I attempted to make Josh’s Oma’s meatloaf in the slow cooker.  I had similar results to the Chicken Parmigiana meatloaf.  If you overcook meatloaf it turns kinda sour tasting.  If I had stopped at the five hours on LOW that I had it set for, but I didn’t think it looked quite done, so I set it for another hour.  It resembled dark brown leather afterwards.  I managed to choke down a slice, but Josh and Muffin couldn’t.  I do have to say this:  Oma’s meatloaf is yummy enough to deal with heating up the kitchen for.  Although the culinary adventuress within me wants to try it one more time and stop it at five hours.  I think it would have been awesome.

I didn’t take a picture.

Tomorrow we consume pancakes and bacon.  I plan to use the recipe from Miss Kay’s cookbook (because I like it the best) but to make sure I don’t use expired baking powder.

What is your biggest culinary achievement or disappointment lately?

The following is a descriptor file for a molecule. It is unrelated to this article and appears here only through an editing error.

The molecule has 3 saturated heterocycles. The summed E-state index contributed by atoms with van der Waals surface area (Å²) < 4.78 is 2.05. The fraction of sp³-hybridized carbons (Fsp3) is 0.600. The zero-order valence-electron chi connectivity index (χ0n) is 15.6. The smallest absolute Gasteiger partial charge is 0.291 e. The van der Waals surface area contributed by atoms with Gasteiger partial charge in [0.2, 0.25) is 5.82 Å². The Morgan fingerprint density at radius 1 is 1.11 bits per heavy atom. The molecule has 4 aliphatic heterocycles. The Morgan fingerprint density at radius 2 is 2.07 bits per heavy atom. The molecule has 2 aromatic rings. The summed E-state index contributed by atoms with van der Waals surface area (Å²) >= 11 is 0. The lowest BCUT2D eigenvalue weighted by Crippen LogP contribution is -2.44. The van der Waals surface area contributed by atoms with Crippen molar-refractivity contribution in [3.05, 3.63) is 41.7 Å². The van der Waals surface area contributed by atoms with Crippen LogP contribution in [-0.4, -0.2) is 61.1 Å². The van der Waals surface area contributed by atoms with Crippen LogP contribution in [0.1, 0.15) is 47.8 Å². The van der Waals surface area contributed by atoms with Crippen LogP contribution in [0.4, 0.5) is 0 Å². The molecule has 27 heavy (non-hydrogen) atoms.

Muffin Approved

Well…the pizza grilled cheese, at least.


Please Don’t Heat Up the Kitchen New Recipe Challenge: Homemade Welch’s Sparkling Grape Juice

Please Don't Heat Up the Kitchen New Recipe Challenge

Could anyone simply bathe in Welch’s Sparkling Grape Juice as I could?  When I was younger, it was what we would drink on super special occasions (mostly because it was super expensive for what it is).  Recently, I found a recipe for Homemade Martinelli’s (which, as you know, is the apple juice equivalent) that calls for mixing thawed frozen juice concentrate with club soda.  Since the fizz in my SodaStream is on the fritz (basically I need to trade-in the cartridge), I had to make do with bottled club soda (which is never as carbonated as the SodaStream stuff).

But Muffin was really excited about the making of the grape soda.  As in, this was what I used to convince him to take a nap.  I told him, “After you take your nap, we will make grape soda.”